Management education is no better. For example, in Australia, management students generally receive little or no instruction on how to work with boards.
Based on my observations, if a typical MBA syllabus reflected the time spent on what top managers actually did, 10% or more of the course content would be devoted to working with directors and boards.
The inexplicable absence of top managers from corporate governance theory makes even less sense in the context of the admission that directors could not do their job without the help of the CEO and her team (Carter and Lorsch, 2004) and the paradox that the two groups often do not get along (Tunjic, 2010).
I propose that the board and top managers are members of a temporal team that come together from time to time to practice directorship.
Based on the definition of Kozlowski and Bell a team is defined as a “collective who (a) exist to perform organisationally-relevant tasks, (b) share one or more common goals, (c) interact socially, (d) exhibit task interdependencies, (e) maintain and manage boundaries, and (f) are embedded in an organisational context that sets boundaries, constrains the team, and influences exchanges with other units in the broader entity” (Kozlowski and Bell, 2003).
It is arguable that the board and top managers meet many of these characteristics and are better understood and studied as a team. I adopt this approach in developing directorship theory.
To be clear, those in top management, and in particular the CEO, will occupy positions on both the management and directorship teams. For most of the time, the CEO leads the management team but for some of the time the CEO joins with the directors on the directorship team.
The team approach continues to be core to my work on directorship. This excerpt from Reframing the Relationship between the Board and Management published in 2013:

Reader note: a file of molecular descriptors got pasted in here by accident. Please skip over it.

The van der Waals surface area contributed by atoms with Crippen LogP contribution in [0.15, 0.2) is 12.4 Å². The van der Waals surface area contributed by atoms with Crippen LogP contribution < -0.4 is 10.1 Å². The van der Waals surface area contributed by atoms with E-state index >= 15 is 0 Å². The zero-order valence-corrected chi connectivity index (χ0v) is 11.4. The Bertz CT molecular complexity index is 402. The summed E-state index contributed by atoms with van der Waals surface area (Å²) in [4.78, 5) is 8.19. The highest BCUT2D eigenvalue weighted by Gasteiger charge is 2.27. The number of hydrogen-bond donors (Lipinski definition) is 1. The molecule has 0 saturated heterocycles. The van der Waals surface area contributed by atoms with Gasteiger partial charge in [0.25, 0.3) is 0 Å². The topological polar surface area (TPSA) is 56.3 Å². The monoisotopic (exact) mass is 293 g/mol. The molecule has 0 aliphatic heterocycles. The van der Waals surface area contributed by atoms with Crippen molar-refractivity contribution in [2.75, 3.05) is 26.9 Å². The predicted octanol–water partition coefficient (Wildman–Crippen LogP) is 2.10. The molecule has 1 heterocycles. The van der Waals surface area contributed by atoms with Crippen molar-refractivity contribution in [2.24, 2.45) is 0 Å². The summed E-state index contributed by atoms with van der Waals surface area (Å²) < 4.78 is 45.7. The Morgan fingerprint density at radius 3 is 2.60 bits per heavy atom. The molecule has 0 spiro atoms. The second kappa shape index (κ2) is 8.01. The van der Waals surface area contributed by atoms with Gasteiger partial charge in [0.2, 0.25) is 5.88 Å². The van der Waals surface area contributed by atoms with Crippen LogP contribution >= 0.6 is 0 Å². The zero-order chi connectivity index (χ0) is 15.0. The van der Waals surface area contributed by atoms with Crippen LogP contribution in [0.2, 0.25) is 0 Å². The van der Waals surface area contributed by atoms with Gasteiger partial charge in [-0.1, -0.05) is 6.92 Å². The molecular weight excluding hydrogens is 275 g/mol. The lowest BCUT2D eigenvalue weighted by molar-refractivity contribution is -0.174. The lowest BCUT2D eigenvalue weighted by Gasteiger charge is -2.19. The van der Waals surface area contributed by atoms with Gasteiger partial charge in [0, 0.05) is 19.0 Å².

Let's recognize what's staring us in the face.
It takes more than a board to direct a corporation. Boards of large corporations would cease to function without the support of the CEO, the broader management team and a host of other board room participants. But read any book on corporate governance and it's all about the board.
The time has come to realize there are three teams at the top of the corporation - the board, the management team and the two together. When the board and management are working together in the boardroom they're on the same team. I call it the "Directorship Team".
Directors direct but managers don't just manage. Managers aren't directors but they are part of the team responsible for directing. Once you get this idea, the stumbling blocks that have plagued the relationship between the board and management start to disappear.
The AICD's report, When does good governance lead to better performance? shares this fundamental insight to produce great thought leadership.
It's worth remembering though that thought leadership is not about being the first to publish a breakthrough idea or standing out as the expert. It's foremost about standing up and explaining your ideas, year after year, even when no one's listening. In my book, a thought leader is someone who stands up knowing they'll be "thumped" and not the person who stands out for praise.
The AICD is to be applauded for supporting Dr Kay's and Dr Goldspink's research and bringing new ideas to a broader audience. Research that advances and improves our understanding of the relationship between the board and management is cause to be celebrated.